Incidence of Open Tibial Fractures in Children and Adolescents

An Observational Retrospective Study

Authors

DOI:

https://doi.org/10.48112/acmr.v4i2.51

Keywords:

Pediatric, Orthopedic, Tibial, Fracture

Abstract

Abstract Views: 58

Tibial fractures in children are a common orthopedic injury that can lead to significant morbidity and functional impairment. This study aimed to investigate the incidence, associated factors, treatment methods, and post-treatment complications of open and closed tibial fractures in children within a Bangladesh population. This retrospective observational study was conducted at the Department of Orthopedics, DSK Hospital, Dhaka, Bangladesh, including 500 valid hospital records of pediatric tibial fractures treated between 2019 and 2021. The study itself was completed within 1 year, from January to December of 2022. Data was collected and analyzed using SPSS version 25 software. Closed fractures were more common than open fractures (91.46% vs. 8.54%). The incidence of fractures was highest in the 13-18 years age group. Road traffic accidents were the most common cause of open fractures (58.70%), while falls from height were the predominant cause of closed fractures (60.13%). Surgical treatment was more frequent in open fractures (95.65%) compared to closed fractures (72.25%). Open fractures had a higher incidence of wound infection (6.52%) and delayed union (17.39%) compared to closed fractures (2.64% and 7.71%, respectively). This study highlights the importance of timely intervention and appropriate management of pediatric tibial fractures, particularly in the case of open fractures, to minimize complications and improve patient outcomes. Further research and prevention strategies are needed to reduce the incidence of pediatric tibial fractures and improve long-term outcomes.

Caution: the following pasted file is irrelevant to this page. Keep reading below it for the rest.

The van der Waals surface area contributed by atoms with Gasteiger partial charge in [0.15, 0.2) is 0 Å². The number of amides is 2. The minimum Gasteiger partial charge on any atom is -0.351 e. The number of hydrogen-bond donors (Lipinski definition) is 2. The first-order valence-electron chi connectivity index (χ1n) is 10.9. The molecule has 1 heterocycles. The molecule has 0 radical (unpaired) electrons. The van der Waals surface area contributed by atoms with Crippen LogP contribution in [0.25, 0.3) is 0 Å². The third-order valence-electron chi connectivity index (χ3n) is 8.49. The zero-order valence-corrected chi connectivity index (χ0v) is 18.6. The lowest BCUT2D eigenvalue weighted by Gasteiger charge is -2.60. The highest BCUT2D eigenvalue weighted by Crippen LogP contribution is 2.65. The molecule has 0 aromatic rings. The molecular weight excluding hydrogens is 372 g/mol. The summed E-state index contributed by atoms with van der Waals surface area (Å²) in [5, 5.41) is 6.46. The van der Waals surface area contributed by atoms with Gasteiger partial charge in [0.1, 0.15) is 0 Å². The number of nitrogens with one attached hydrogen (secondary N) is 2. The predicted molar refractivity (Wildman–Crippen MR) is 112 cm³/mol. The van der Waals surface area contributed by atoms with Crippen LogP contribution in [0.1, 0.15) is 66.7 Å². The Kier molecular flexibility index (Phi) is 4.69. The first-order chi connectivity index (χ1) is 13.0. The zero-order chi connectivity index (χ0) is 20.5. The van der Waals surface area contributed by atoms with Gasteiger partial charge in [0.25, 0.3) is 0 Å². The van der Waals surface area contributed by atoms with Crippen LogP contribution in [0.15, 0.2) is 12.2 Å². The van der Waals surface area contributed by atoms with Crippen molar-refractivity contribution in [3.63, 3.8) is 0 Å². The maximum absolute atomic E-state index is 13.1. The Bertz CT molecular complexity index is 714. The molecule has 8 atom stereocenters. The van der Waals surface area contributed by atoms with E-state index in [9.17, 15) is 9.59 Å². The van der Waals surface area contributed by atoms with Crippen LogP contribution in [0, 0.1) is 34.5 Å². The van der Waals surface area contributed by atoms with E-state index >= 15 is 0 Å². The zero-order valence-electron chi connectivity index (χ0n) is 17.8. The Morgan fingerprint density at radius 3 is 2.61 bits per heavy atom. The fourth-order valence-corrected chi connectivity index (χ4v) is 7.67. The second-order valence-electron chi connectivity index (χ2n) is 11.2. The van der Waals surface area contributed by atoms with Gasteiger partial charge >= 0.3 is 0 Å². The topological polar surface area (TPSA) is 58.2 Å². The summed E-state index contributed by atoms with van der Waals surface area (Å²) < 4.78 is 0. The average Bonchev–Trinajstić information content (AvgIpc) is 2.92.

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Published

2023-06-30

How to Cite

Rahman, K. (2023). Incidence of Open Tibial Fractures in Children and Adolescents: An Observational Retrospective Study. Advances in Clinical Medical Research, 4(2), 01–05. https://doi.org/10.48112/acmr.v4i2.51